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Blue-ribbon panelists of the National Academy of Sciences (NAS) recommended Friday that American submarines have a few conventional arrows in their nuclear weapons quiver for special circumstances.
Presently, for example, the only immediate military response, for taking out a missile about to fire a nuclear weapon at the United States or one of its allies, is with a delivery system carrying a nuclear weapon.
That may not always be the best choice, the committee decided, depending on the situation.
In a longstanding policy disagreement, three former Secretaries of Defense, including Donald Rumsfeld, have supported the concept of a “prompt global strike” that offered a non-nuclear option for attacking high-value targets anywhere in the world within an hour.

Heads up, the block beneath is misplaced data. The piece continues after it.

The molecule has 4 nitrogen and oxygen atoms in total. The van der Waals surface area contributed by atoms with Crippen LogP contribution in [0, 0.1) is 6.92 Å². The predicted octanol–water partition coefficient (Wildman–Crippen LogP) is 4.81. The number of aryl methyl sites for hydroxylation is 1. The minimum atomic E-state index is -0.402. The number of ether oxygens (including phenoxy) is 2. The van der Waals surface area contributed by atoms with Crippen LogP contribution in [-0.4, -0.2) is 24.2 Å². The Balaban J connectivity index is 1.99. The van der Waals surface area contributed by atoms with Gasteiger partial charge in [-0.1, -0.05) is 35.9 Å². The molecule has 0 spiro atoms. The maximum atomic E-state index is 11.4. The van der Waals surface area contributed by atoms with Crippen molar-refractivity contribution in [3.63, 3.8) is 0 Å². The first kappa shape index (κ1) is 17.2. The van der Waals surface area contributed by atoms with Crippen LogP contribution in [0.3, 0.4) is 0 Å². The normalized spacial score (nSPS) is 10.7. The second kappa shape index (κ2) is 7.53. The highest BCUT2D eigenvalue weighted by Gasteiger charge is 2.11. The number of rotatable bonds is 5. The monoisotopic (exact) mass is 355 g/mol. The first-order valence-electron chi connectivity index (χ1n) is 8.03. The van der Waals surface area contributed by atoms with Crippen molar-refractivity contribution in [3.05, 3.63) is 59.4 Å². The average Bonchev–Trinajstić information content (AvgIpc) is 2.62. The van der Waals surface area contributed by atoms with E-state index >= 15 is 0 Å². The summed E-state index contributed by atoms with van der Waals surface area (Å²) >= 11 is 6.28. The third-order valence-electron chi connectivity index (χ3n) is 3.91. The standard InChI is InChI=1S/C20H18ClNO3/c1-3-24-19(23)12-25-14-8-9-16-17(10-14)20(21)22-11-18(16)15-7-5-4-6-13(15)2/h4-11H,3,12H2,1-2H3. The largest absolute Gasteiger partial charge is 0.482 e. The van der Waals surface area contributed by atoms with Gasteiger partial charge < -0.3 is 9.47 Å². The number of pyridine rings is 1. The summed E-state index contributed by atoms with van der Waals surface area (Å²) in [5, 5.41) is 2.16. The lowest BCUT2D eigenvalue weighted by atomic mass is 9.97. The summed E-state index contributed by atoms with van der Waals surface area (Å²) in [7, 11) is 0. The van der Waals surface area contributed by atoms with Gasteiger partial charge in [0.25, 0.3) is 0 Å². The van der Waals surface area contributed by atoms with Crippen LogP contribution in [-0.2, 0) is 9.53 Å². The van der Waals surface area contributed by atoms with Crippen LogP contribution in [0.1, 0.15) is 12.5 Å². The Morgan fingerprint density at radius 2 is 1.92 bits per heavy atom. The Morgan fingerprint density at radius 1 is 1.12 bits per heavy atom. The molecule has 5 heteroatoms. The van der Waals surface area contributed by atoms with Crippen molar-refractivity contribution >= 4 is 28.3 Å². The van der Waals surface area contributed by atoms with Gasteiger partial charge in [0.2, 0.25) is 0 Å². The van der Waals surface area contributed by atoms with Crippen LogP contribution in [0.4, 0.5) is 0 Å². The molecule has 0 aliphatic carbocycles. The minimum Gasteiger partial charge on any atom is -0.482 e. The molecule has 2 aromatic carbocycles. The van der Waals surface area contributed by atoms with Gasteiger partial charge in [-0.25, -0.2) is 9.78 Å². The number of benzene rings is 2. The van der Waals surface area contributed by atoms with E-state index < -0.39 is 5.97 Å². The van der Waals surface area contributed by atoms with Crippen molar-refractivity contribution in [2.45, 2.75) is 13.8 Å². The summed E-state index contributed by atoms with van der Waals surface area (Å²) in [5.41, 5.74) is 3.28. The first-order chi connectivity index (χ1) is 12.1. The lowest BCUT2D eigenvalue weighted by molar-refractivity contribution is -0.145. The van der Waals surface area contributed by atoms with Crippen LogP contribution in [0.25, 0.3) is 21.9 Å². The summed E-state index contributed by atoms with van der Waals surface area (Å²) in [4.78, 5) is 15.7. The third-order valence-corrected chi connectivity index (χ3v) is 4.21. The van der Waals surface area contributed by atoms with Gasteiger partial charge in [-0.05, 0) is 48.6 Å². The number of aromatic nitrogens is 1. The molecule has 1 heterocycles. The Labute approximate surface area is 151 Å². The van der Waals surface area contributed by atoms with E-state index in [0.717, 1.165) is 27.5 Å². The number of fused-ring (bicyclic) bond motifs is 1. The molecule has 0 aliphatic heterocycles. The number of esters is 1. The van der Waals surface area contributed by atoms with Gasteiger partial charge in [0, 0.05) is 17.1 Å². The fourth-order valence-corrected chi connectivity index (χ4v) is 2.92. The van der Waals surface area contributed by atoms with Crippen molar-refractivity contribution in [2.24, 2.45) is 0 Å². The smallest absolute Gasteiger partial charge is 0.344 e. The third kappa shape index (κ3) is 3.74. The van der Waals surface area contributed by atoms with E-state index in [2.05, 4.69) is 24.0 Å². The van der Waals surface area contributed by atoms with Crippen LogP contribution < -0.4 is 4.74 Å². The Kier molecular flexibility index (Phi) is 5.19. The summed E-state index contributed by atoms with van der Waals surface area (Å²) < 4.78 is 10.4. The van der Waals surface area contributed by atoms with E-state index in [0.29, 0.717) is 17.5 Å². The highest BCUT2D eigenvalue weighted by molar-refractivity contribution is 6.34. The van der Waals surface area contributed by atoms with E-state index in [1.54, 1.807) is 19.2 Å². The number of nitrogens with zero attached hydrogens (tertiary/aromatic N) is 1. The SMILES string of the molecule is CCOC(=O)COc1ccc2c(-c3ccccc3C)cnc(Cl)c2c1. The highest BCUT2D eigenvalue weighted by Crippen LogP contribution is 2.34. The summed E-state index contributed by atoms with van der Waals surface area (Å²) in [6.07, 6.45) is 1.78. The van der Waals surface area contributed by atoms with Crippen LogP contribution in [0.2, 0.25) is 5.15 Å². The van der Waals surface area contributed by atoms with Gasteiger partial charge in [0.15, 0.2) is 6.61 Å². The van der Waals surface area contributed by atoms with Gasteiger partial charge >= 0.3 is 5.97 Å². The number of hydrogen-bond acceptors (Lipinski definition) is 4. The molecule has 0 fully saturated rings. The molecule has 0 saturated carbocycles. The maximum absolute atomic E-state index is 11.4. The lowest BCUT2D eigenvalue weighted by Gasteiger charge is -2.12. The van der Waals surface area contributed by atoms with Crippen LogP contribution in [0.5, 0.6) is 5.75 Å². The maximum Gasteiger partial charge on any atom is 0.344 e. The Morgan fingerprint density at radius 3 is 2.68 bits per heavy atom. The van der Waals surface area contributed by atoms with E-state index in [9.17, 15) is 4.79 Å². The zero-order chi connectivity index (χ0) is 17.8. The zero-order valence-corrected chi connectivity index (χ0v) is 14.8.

The House Senate Armed Services last year wanted assurance that a conventional weapon fired from a nuclear-delivery system would not be interpreted ambiguously and accidentally unleash a nuclear war.
A two-day conference early last year in Washington D.C., hosted by Los Alamos and Lawrence Livermore national laboratories wrestled with the so-called “misinterpretation” problem as a part of a “Strategic Weapons in the 21st Century (SW21)” theme, subtitled “Rethinking nuclear and non-nuclear elements of deterrence.”
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